Efforts to develop a magnetic levitation train system between Las Vegas and the Los Angeles area could be affected by a pact between California and Nevada to extend a high-speed rail corridor between the cities. U.S. Transportation Secretary Ray LaHood and Nevada Sen Harry Reid (D) announced the deal on July 2.

Reid had endorsed high-speed rail over maglev in June. The pact calls for an 184-mile route from Las Vegas to Victorville, Calif., with speeds of up to 150 miles per hour. Maglev has operated in excess of 250 miles per hour in Europe and Asia. Reid says the high-speed rail option, estimated to cost up to $5 billion, uses more conventional technology and could break ground in early 2010.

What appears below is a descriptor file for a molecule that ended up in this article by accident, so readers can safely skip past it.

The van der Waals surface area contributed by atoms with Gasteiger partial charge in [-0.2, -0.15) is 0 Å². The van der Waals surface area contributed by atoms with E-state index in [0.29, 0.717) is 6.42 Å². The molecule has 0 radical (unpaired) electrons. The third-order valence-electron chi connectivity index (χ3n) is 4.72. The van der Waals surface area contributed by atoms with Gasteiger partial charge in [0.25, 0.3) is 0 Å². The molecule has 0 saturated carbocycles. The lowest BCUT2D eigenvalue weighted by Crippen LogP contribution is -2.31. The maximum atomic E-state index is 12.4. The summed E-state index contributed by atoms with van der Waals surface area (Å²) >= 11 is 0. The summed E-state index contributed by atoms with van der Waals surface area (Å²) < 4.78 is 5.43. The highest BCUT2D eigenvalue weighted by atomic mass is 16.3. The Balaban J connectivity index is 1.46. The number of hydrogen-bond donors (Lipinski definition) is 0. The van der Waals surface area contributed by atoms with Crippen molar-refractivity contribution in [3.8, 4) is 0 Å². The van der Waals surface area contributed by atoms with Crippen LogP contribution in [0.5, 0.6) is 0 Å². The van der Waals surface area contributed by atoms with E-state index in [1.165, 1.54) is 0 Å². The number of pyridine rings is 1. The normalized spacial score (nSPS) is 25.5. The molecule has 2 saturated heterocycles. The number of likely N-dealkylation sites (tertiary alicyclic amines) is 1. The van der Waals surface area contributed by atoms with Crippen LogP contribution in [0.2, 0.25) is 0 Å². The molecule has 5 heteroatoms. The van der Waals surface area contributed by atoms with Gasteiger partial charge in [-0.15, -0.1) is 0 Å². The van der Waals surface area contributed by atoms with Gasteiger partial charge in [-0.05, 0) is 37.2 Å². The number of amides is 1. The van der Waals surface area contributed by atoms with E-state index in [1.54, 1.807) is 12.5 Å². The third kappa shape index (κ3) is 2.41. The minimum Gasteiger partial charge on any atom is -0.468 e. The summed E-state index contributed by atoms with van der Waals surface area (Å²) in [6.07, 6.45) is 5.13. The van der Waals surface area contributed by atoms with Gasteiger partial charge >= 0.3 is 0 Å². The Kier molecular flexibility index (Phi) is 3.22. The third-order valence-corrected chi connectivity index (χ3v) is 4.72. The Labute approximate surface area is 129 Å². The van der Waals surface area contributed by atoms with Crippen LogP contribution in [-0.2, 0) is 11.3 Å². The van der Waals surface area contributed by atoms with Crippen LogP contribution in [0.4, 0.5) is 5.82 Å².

But the debate is further muddled by the $8-billion High-Speed Intercity Passenger Rail grant program made available through the new federal stimulus program, for which the maglev project could apply. The high-speed rail venture would not seek stimulus funds, in- stead applying for federally backed loans, says a project official. He says work would take three to four years to complete.

Officials of the International Maglev Board say maglev is not dead yet. Proponents admit initial capital costs are higher but say long-term operations are less expensive and can ultimately generate higher profits.